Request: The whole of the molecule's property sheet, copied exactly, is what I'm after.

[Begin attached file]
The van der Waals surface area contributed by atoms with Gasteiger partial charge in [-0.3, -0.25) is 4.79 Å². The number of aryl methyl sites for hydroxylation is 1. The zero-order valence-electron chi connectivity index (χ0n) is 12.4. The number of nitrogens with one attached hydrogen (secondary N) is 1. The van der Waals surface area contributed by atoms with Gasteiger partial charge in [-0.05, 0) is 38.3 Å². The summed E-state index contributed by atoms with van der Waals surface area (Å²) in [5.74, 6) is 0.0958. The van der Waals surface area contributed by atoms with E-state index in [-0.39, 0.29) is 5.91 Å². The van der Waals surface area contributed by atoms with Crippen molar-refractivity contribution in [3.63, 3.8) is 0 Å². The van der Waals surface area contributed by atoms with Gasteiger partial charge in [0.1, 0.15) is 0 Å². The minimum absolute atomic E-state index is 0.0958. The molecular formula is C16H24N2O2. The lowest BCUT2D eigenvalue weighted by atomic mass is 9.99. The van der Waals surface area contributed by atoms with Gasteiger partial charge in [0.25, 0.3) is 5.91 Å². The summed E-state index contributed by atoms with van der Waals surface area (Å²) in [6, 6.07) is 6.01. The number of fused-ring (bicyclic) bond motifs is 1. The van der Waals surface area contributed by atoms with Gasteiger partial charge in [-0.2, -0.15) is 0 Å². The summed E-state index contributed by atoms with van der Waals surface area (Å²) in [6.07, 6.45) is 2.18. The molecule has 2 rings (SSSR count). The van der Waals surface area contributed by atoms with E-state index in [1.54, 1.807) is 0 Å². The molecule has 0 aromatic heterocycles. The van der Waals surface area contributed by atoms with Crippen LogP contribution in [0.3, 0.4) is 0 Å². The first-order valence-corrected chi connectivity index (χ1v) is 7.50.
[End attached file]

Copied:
The van der Waals surface area contributed by atoms with Gasteiger partial charge in [-0.3, -0.25) is 4.79 Å². The number of aryl methyl sites for hydroxylation is 1. The zero-order valence-electron chi connectivity index (χ0n) is 12.4. The number of nitrogens with one attached hydrogen (secondary N) is 1. The van der Waals surface area contributed by atoms with Gasteiger partial charge in [-0.05, 0) is 38.3 Å². The summed E-state index contributed by atoms with van der Waals surface area (Å²) in [5.74, 6) is 0.0958. The van der Waals surface area contributed by atoms with E-state index in [-0.39, 0.29) is 5.91 Å². The van der Waals surface area contributed by atoms with Crippen molar-refractivity contribution in [3.63, 3.8) is 0 Å². The van der Waals surface area contributed by atoms with Gasteiger partial charge in [0.1, 0.15) is 0 Å². The minimum absolute atomic E-state index is 0.0958. The molecular formula is C16H24N2O2. The lowest BCUT2D eigenvalue weighted by atomic mass is 9.99. The van der Waals surface area contributed by atoms with Gasteiger partial charge in [0.25, 0.3) is 5.91 Å². The summed E-state index contributed by atoms with van der Waals surface area (Å²) in [6, 6.07) is 6.01. The number of fused-ring (bicyclic) bond motifs is 1. The van der Waals surface area contributed by atoms with Gasteiger partial charge in [-0.2, -0.15) is 0 Å². The summed E-state index contributed by atoms with van der Waals surface area (Å²) in [6.07, 6.45) is 2.18. The molecule has 2 rings (SSSR count). The van der Waals surface area contributed by atoms with E-state index in [1.54, 1.807) is 0 Å². The molecule has 0 aromatic heterocycles. The van der Waals surface area contributed by atoms with Crippen LogP contribution in [0.3, 0.4) is 0 Å². The first-order valence-corrected chi connectivity index (χ1v) is 7.50.